1) Apparel retailer J. Crew is filing for bankruptcy, with other struggling retailers expected to succumb this year too, big retailer names like Sears and J.C. Penny. J Crew is considered to be the first retail casualty of the pandemic with others expected to quickly follow. The pandemic has caused numerous stores to be closed, laying off hundreds of thousands of employees and losing most of their sales. The big retail stores were struggling before the virus hit, with people backing away from consumerism and now after the coronavirus shutdown, people are spending little other than for groceries and daily essentials. With further declining retail revenues, more stores will close with more layoffs. Furthermore, Americans’ appetite and ability to shop continues to decline, so it looks very dismal for a major segment of the American economy, which in turn will be a burden on other segments of the economy continually pulling the rest down.

2) The service sector of the economy is also experiencing troubles in what appears to be an emerging new economy for America. Gold’s Gym International is seeking bankruptcy protection as it struggles with debt after the prolong shutdown from the virus. With the shrinking of people’s disposable income, that is the money they have left after essential spending like food, housing and transportation, the non essential businesses of the service economy are finding it harder to survive.

3) General Electric is eliminating as many as 13,000 jobs in its jet engine business, another casualty of the coronavirus devastation to the aviation segment of the economy. With airline manufactures, such as Boeing building fewer airliners, there is less demand for new jet engines. This means a 25% reduction on GE’s aviation work force with little near future likelihood of those jobs returning, indeed if the recession deepens, more jobs may be lost. Like Boeing, GE aviation was having troubles before the virus hit.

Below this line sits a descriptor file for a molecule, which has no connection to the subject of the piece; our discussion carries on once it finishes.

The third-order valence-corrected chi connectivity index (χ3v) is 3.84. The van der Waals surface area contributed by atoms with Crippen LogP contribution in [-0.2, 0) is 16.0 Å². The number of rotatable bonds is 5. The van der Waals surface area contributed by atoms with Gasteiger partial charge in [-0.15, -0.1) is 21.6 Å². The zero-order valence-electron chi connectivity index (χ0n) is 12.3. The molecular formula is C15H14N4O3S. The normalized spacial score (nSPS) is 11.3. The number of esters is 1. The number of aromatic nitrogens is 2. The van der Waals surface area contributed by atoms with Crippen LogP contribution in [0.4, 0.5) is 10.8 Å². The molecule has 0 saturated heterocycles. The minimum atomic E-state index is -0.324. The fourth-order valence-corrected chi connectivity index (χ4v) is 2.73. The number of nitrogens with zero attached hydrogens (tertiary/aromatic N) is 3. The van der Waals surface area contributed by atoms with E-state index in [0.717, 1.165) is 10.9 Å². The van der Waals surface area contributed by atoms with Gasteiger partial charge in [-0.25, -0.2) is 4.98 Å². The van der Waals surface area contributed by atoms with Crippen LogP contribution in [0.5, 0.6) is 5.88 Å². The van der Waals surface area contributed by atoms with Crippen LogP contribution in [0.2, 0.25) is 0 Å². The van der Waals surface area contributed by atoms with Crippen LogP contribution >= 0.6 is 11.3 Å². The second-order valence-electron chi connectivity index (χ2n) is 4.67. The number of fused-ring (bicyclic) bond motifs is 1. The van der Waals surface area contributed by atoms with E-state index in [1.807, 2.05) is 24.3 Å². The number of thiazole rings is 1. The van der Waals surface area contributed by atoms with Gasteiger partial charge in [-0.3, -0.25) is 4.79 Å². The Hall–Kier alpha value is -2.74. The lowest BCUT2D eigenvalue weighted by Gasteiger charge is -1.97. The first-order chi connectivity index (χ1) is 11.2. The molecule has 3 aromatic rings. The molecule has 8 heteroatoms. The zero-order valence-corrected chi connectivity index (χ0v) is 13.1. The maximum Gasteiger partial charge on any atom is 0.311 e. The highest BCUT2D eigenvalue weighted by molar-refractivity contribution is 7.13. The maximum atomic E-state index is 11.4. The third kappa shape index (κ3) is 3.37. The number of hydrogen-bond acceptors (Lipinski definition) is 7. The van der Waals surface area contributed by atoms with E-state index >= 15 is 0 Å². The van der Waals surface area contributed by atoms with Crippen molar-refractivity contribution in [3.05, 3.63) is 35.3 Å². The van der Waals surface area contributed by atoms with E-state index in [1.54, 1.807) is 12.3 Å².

4) Stock market closings for – 4 MAY 20:

Dow 23,749.76 up 26.07
Nasdaq 8,710.72 up 105.77
S&P 500 2,842.74 up 12.03

10 Year Yield: down at 0.64%

Oil: up at $21.33

27 March 2020

1) The $2 trillion dollar coronavirus relief bill has been passed and Treasury Secretary Steven Mnuchin said the people should receive cash payments within three weeks. The IRS has been tasked with distributing the monies, but the agency is hobbled by obsolete technologies such as 1960’s era computers, limited staff and a small budget. So there are questions if the agency can get the job done in a timely manner, let alone in three weeks. Experts say its more like a matter of months rather than weeks for Americans to receive their check.

2) Almost 3.3 million Americans have applied for unemployment benefits this last week, more than quadruple the previous record set in 1982. This is a result of the wide spread economic shutdown from the coronavirus pandemic. This rate of layoffs is expected to accelerate as the U.S. economy sinks into a recession with the collapse of revenues for a wide range of businesses. Economist predict the nation’s unemployment rate could approach 13% by May.

3) Gold has traditionally been a panic investment which people and nations buy to protect the value of their money. The worldwide panic over the coronavirus coupled with a flood of stimulus by central banks has ignited demand for gold to store wealth. But the gold market is running into difficulties in buying. Stored in high security vaults, government mandated shut downs have left access iffy. Also, refiners of gold have been forced to close because of the virus. Transporting gold is done via airlines, but the sharp drop in air service has also made transport of the metal difficult. All these factors have put a squeeze on gold futures.